I disagree. CIG showcases development, but I don’t really see it as being open. If it is “open” it’s only to the most head-nodding supportive backers. Which is fine, that’s more or less where dev tier for Infinity is at, but at least INovae (and its supporters) aren’t misrepresenting that. Of course, it also makes the relatively slow pace of updates even more frustrating, but with such a small team that’s inevitable. I don’t even think truly open development is ever going to be possible with a structure as large as CIG’s now. It’s definitely the first crowdfunding project at such a scale though, and the process has been… revealing.
On the other hand, other developers have taken a similar approach, got overfunded and promised more than they could fulfil as stretch goals, and bombed out. CIG’'s strategy so far seems to be announcing even more stuff when they’re struggling to deliver the thing they’d previously promised. It’s still working at the moment, but I don’t think they can rely on this money coming in forever, though this might be partly why they started offering pledge subscriptions, which in my mind is just effectively writing CIG a blank cheque.
I don’t think it was, but the filing suggests there’s enough smoke there that their legal team should have at least known how close to the wire they were flying
Not sure what you’re basing this on.
This community already has ten years experience of being considered vapourware, so I think the people that could have got really burnt have already long moved on. Also, members of this community have already given INovae a load of shit for missing targets and unrealistic time estimates, and it’s not like it’s being covered up, though some of that does happen on the Discord server. It’s also less of an issue because there’s really a lot less riding on Infinity.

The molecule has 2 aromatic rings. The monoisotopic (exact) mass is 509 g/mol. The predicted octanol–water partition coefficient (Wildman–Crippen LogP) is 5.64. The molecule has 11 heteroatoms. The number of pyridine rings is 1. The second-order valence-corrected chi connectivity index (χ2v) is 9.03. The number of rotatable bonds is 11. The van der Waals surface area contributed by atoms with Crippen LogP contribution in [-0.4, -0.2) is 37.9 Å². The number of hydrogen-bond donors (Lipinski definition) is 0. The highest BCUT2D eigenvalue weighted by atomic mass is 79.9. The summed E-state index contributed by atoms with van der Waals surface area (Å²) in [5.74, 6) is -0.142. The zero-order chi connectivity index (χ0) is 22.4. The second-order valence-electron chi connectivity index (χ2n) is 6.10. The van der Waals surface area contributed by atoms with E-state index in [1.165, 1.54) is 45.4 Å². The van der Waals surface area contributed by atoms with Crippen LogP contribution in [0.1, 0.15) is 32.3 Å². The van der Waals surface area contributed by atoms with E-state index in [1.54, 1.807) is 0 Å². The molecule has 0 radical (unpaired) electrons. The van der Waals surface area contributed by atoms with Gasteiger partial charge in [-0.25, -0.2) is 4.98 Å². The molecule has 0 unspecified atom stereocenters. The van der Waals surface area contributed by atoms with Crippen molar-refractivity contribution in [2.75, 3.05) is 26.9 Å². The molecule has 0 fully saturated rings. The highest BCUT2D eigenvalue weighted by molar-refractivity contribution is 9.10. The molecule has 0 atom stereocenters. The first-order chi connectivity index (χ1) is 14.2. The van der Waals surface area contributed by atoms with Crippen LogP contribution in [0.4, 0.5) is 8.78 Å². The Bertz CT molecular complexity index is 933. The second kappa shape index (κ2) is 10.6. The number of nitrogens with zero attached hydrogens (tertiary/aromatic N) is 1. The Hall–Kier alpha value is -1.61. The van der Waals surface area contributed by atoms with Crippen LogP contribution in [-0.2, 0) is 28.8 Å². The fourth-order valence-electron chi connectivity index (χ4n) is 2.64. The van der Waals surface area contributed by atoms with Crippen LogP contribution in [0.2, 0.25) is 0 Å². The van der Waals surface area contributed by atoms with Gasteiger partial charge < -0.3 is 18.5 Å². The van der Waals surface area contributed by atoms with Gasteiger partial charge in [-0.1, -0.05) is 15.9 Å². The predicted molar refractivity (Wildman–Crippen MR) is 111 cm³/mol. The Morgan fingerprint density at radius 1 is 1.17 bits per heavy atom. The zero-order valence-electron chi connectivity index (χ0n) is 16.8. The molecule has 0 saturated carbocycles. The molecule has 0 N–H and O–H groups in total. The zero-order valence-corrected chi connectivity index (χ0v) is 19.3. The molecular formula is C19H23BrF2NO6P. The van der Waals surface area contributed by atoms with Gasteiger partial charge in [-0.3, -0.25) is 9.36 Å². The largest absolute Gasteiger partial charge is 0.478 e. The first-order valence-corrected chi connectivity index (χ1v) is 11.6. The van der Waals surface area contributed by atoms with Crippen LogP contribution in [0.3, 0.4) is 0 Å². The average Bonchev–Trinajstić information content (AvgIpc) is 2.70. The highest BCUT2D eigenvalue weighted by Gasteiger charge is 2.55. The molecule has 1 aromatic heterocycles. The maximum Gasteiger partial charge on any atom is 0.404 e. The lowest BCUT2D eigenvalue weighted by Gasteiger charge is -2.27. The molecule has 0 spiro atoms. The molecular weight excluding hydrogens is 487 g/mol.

You know how you stop messing up? Listening to criticism and learning from your mistakes. Some of the Star Citizen drama is over the top (and you guys, you know who you are, really need to pack in the “get a refund” bullshit, that’s getting old), but it’s not like development is going swimmingly well either.
If they’d pitched I:QFE in 2010 (was Kickstarter even around then?) INS might have been able to do a lot better, because that was a lot easier to sell as a “dream” in the similar vein SC was sold. A lot of it’s also down to Chris Roberts’ history in the genre too (although let’s not be too quick to point out how his company was bailed out on Freelancer by MGS when they overran their production deadlines and budgets). Probably better this way around though for INovae
He’s spent decades trying to build games of a similar scale. Some of them were interesting (Battlecruiser Millenium, for instance) but never quite good enough to tick the right boxes. I can see why he’s so interested in this project, and there’s going to be a part of him that delights in watching CIG struggle to achieve that same scale too.
*cough* offline singleplayer *cough*
They took a fair bit of flak for that debacle.
Still, I agree that as a game it was far more complete. They benefitted from having lead time developing an engine that was suitable for the game they were trying to build though, which helps. Not CR’s “take an off-the-shelf engine for cheap and wing it” approach.